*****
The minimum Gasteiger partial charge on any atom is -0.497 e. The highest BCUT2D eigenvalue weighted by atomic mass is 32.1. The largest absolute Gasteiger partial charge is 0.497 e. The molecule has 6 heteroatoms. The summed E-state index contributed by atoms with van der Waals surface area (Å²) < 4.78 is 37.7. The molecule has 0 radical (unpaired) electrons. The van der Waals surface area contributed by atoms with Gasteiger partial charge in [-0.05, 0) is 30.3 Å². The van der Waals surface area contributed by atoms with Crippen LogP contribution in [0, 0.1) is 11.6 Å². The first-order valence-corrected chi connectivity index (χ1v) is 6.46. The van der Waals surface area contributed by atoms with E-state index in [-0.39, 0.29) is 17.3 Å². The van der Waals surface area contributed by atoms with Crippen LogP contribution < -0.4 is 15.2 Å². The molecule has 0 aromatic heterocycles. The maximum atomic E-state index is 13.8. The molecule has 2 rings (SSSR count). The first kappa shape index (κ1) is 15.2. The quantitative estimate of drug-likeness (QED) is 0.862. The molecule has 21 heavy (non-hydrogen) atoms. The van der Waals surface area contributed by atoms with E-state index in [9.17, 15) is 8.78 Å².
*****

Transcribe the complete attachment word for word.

The minimum Gasteiger partial charge on any atom is -0.497 e. The highest BCUT2D eigenvalue weighted by atomic mass is 32.1. The largest absolute Gasteiger partial charge is 0.497 e. The molecule has 6 heteroatoms. The summed E-state index contributed by atoms with van der Waals surface area (Å²) < 4.78 is 37.7. The molecule has 0 radical (unpaired) electrons. The van der Waals surface area contributed by atoms with Gasteiger partial charge in [-0.05, 0) is 30.3 Å². The van der Waals surface area contributed by atoms with Crippen LogP contribution in [0, 0.1) is 11.6 Å². The first-order valence-corrected chi connectivity index (χ1v) is 6.46. The van der Waals surface area contributed by atoms with E-state index in [-0.39, 0.29) is 17.3 Å². The van der Waals surface area contributed by atoms with Crippen LogP contribution < -0.4 is 15.2 Å². The molecule has 0 aromatic heterocycles. The maximum atomic E-state index is 13.8. The molecule has 2 rings (SSSR count). The first kappa shape index (κ1) is 15.2. The quantitative estimate of drug-likeness (QED) is 0.862. The molecule has 21 heavy (non-hydrogen) atoms. The van der Waals surface area contributed by atoms with E-state index in [9.17, 15) is 8.78 Å².